It may also take some time for enough driving schools that cater exclusively to women to be set up in Saudi Arabia, though when they are established they will "create a large number of job opportunities for female driving instructors", says PwC.
Fiercely conservative Saudi Arabia was the only remaining country in the world where women were forbidden from taking the wheel, forcing families to hire private chauffeurs for female relatives.
Today, the world's only ban on women drivers will end. In many cases, women say they'll wait before rushing to drive to see how the situation on the streets pans out and how male drivers react.
Abdul Latif Jameel Motors, which is the authorised distributor for Toyota cars in Saudi Arabia, said it had deployed nearly 100 female front-line staff in their showrooms to advise women who are looking for a new motor.
"It's not all going to happen on day one", says Crystal Worthem, marketing director in the Middle East and Africa for U.S. carmaker Ford, which has set up a driving skills programme for women with Effat University in Jeddah.
One businesswoman said "It's our moment" in an Arab News tweet.
Saudi women can not still mix freely with members of the opposite sex apart from in places like hospitals, medical colleges and banks.
The kingdom earlier this month began issuing its first driving licences to women in decades, with some swapping their foreign permits for Saudi ones after undergoing a practical test.
Some went out at the stroke of midnight - when the law was officially overturned - and cruised along Jeddah's seaside road. Women who were new to driving could try out driving simulators and practice parking.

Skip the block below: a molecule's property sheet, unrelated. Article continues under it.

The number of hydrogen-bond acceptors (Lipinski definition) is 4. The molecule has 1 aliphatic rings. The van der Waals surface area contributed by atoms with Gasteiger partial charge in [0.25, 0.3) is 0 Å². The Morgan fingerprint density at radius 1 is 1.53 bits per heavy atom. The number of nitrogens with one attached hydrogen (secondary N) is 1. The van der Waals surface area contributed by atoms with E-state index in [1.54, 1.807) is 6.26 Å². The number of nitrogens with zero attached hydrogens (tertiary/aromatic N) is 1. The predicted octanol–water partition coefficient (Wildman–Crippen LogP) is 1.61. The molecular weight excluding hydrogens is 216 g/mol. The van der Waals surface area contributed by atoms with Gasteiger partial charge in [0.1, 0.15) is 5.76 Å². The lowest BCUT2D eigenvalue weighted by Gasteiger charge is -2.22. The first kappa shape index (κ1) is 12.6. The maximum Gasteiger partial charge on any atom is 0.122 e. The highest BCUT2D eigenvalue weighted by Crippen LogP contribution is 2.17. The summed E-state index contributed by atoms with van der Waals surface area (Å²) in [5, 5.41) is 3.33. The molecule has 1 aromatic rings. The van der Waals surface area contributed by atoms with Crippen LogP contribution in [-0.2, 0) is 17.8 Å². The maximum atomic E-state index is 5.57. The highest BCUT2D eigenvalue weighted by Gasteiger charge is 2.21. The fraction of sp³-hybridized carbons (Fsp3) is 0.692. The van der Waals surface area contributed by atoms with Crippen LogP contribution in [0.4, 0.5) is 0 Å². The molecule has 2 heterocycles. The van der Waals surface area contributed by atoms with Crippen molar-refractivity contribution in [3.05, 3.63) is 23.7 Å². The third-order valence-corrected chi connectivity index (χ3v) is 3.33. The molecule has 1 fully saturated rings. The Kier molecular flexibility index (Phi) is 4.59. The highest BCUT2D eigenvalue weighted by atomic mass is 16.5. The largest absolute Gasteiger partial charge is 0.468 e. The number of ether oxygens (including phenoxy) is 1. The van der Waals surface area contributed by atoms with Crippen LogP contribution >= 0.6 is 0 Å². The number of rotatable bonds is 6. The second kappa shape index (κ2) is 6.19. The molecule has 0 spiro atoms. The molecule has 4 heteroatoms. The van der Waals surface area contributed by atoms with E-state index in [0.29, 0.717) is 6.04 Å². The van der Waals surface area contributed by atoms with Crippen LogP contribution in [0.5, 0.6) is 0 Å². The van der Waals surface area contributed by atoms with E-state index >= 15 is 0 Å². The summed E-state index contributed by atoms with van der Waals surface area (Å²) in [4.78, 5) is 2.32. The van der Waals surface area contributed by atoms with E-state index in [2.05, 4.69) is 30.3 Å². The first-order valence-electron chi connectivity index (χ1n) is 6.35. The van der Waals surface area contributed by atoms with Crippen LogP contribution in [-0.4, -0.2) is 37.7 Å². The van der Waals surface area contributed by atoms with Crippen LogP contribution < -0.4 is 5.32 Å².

"It is outrageous that women are still treated like second-class citizens in Saudi Arabia".
They include Loujain al-Hathloul, a well-known figure in the campaign for women's driving rights. "Activists have reported that people are afraid to speak out", said Samah Hadid, Amnesty International's Middle East Campaigns Director.
Dozens of women were arrested for driving in Riyadh in 1990 and some Saudi women began posting videos of themselves at the wheel in 2008 and between 2011 and 2014.
But she told CNN last month she had canceled the upcoming trip out of fear for her safety. As she sat beneath palm trees at a local park in the town of Unaizah, a group of young girls were, quite aptly, driving back and forth in mini toy cars. "Character assassination. We are seeing that same pattern again now". She's the first female board member of the Saudi Arabian Motor Federation, and serves as the Saudi Arabian representative at Women in Motorsport Commission for FIA.
The move, which follows a sweeping crackdown on women activists who long opposed the ban, is part of Crown Prince Mohammed bin Salman's wide-ranging reform drive to modernise the conservative petrostate. The ban had relegated women to the backseat, unable to determine when and how to move around.
After midnight Sunday, Saudi women finally joined women around the world in being able to get behind the wheel of a vehicle and simply drive.
Human Rights Watch said Wednesday that two more women's rights campaigners had been arrested in recent days "in what appears to be an unrelenting crackdown on the women's rights movement".
In 2007, activists submitted a petition to the then-King Abdullah, asking for the right to drive.
But allowing women to drive - like many changes in the ultraconservative kingdom - has been met with opposition from some conservatives and underscores the deeper internal tensions over the crown prince's challenges to the old order.
The prominent activists had always been advocating an end to the ban on Saudi women driving and the abolishment of the male guardianship system. It also places women at the center of a tug-of-war between those agitating for more openings and a religious majority that remains wary of changes that could be influenced by the West.